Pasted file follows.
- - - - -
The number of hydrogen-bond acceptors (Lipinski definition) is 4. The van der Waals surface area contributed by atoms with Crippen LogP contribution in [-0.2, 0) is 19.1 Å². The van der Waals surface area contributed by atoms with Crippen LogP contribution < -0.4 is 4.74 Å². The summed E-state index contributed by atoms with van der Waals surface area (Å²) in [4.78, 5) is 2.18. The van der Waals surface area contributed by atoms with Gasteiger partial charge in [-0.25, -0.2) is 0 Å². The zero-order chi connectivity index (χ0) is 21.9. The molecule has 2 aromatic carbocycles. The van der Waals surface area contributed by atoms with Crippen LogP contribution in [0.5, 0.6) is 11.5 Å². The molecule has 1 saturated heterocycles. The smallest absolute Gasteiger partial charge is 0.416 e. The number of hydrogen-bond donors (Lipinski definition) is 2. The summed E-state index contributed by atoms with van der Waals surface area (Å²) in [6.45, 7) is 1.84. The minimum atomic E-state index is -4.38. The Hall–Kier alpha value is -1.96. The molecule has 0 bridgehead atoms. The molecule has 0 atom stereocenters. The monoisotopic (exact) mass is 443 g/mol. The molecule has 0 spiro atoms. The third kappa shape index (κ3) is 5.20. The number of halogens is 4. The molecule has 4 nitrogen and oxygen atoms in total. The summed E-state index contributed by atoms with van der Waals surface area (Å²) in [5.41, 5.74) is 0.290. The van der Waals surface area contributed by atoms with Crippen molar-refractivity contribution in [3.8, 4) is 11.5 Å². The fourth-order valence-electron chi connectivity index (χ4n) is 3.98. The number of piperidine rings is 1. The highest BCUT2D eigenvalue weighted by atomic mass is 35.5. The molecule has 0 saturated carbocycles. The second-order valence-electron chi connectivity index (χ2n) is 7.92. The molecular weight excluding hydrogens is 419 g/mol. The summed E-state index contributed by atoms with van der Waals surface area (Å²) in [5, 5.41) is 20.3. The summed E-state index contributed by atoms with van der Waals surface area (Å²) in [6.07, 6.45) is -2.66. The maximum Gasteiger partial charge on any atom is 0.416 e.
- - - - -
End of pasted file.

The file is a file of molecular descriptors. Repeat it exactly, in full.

The number of hydrogen-bond acceptors (Lipinski definition) is 4. The van der Waals surface area contributed by atoms with Crippen LogP contribution in [-0.2, 0) is 19.1 Å². The van der Waals surface area contributed by atoms with Crippen LogP contribution < -0.4 is 4.74 Å². The summed E-state index contributed by atoms with van der Waals surface area (Å²) in [4.78, 5) is 2.18. The van der Waals surface area contributed by atoms with Gasteiger partial charge in [-0.25, -0.2) is 0 Å². The zero-order chi connectivity index (χ0) is 21.9. The molecule has 2 aromatic carbocycles. The van der Waals surface area contributed by atoms with Crippen LogP contribution in [0.5, 0.6) is 11.5 Å². The molecule has 1 saturated heterocycles. The smallest absolute Gasteiger partial charge is 0.416 e. The number of hydrogen-bond donors (Lipinski definition) is 2. The summed E-state index contributed by atoms with van der Waals surface area (Å²) in [6.45, 7) is 1.84. The minimum atomic E-state index is -4.38. The Hall–Kier alpha value is -1.96. The molecule has 0 bridgehead atoms. The molecule has 0 atom stereocenters. The monoisotopic (exact) mass is 443 g/mol. The molecule has 0 spiro atoms. The third kappa shape index (κ3) is 5.20. The number of halogens is 4. The molecule has 4 nitrogen and oxygen atoms in total. The summed E-state index contributed by atoms with van der Waals surface area (Å²) in [5.41, 5.74) is 0.290. The van der Waals surface area contributed by atoms with Crippen molar-refractivity contribution in [3.8, 4) is 11.5 Å². The fourth-order valence-electron chi connectivity index (χ4n) is 3.98. The number of piperidine rings is 1. The highest BCUT2D eigenvalue weighted by atomic mass is 35.5. The molecule has 0 saturated carbocycles. The second-order valence-electron chi connectivity index (χ2n) is 7.92. The molecular weight excluding hydrogens is 419 g/mol. The summed E-state index contributed by atoms with van der Waals surface area (Å²) in [5, 5.41) is 20.3. The summed E-state index contributed by atoms with van der Waals surface area (Å²) in [6.07, 6.45) is -2.66. The maximum Gasteiger partial charge on any atom is 0.416 e.